LAST DECEMBER, Judy Carter enjoyed dinner and Christmas lights with her family. For some, it’s a little thing, but for Carter and her family, it was a reason to celebrate. And it was possible because of the connection with her daughter-in-law, Sarah Campbell — well, her connection and the kidney she donated to Carter.
Just a few months earlier, Carter, 62, was taking 12 hours of dialysis at night and sleeping 12 to 14 hours a day, exhausted and without time for anything else. The kidney transplanted from a deceased donor 25 years ago was failing. Carter needed a new kidney to live.
Twenty-nine-year-old Campbell knew she wanted to donate her kidney to her mother-in-law, but Carter had reservations.
“My first reaction was no because she has two small boys at home, is happily married to my son, and she’d just started a business. I didn’t want the slightest chance that anything might hurt her or interfere with her life. I waited two and a half years for a deceased donor for my first transplant. This time, Sarah was the first tested, and I couldn’t believe she was a match. My prayer from the moment they told me she wanted to test — and she wanted to test; it was not up for negotiation — was that if there was anything that would harm her or hurt her life, she wouldn’t match or would be denied for some reason,” Carter said.
Campbell wasn’t worried, though. She was confident in and trusted God’s plan.
“I feel like it was all in God’s timing because everything down to the surgery date fell into place the way it should. It couldn’t have been any clearer that this was meant to happen, and I guess that’s why I felt so positive throughout the whole thing. At first, Jake wasn’t for it, but we prayed about it, and nothing made me question it,” said Campbell.
The transplant took place on August 19, 2022, and Carter agrees that timing is everything in this case. Kidneys from a deceased donor usually last for only 10 to 15 years, but Carter’s lasted for 25. Campbell had married into the family only five years earlier, so had her kidney given out sooner, Campbell would not have been there to donate.
Carter said, “We could just see God’s hand in everything. We really have felt it every step of the way; it worked out beautifully. It gives you such confidence that you know God has a plan for us from the moment we’re born, and He’s just there every step of the way.”
It’s not uncommon for people to question why Campbell would donate her kidney when she or an immediate family member might need it. The misconceptions surrounding being a living kidney donor are many and something the family hopes to clarify.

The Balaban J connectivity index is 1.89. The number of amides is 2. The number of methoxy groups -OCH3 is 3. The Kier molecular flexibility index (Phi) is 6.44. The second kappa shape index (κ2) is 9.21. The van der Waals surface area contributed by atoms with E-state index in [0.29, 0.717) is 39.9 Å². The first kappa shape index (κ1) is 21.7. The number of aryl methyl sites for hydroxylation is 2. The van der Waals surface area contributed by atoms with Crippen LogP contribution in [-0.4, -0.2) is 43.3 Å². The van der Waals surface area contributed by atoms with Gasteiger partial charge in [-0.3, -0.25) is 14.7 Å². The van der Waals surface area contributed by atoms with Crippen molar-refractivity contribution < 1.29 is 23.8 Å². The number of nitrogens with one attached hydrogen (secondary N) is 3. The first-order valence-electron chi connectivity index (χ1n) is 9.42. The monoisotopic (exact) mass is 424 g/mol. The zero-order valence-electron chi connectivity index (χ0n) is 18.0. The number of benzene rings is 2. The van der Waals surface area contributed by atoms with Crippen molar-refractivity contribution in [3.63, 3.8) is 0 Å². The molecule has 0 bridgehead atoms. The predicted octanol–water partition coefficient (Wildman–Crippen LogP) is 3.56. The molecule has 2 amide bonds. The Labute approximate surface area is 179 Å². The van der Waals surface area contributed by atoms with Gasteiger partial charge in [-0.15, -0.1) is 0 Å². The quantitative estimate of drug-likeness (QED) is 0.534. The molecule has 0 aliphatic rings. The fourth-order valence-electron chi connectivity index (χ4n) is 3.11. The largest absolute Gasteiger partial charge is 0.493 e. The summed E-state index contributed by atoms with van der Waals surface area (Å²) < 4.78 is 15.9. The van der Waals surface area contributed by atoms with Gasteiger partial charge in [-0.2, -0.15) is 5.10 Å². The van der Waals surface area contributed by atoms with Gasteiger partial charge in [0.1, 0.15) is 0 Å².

One is that organ donation delays burial. Carter said this is not the case; the sooner organs are harvested, the better the chances for a successful transplant. Some fear that harvesting the organs disrespects the body, but a donor’s family does not give up control. Carter said, “I think anybody that has ever donated from a loved one that’s passed has found they are so respectful of the body and the family.”
Both Campbell and Carter have been treated with compassion and respect throughout their experience.
Campbell said, “Let’s say I held my two kidneys, waiting for one of my kids to need it. Nine times out of 10, knock on wood, that’s not going to happen. Another thing is that I might not even be able to donate at that time. I know that right now, my body is healthy, and I am able to donate. But in 10 years, that might not be the case. So holding on to a kidney and waiting to see what happens or losing my mother-in-law and my husband losing his mother just wasn’t worth it. If you have someone in your family, you can be a living donor, or you can go in being a living donor to someone you don’t know. It’s something I never even thought of until I got into this family. It was a really cool experience.”
It’s an experience that has brought the women even closer together.
Carter said, “I have always loved her. I’ve loved her from the minute I met her. She’s got such a bubbly, sweet personality, and she’s just such a good mother and wife. I love her in so many ways. But I just feel a connection and a closeness to her that is just a bond. She will never know what she has given me through the generosity of her spirit. There’s not any way you can say thank you. I try to think of what I can do for her, and I keep coming up with: ‘There’s just no way that you can ever repay somebody for giving you life.’”
Campbell feels there are no thanks necessary.
“Like I told her from the beginning, joking around, but in all seriousness, she raised an amazing man, so it makes everything good. It was a fair trade,” she said. GN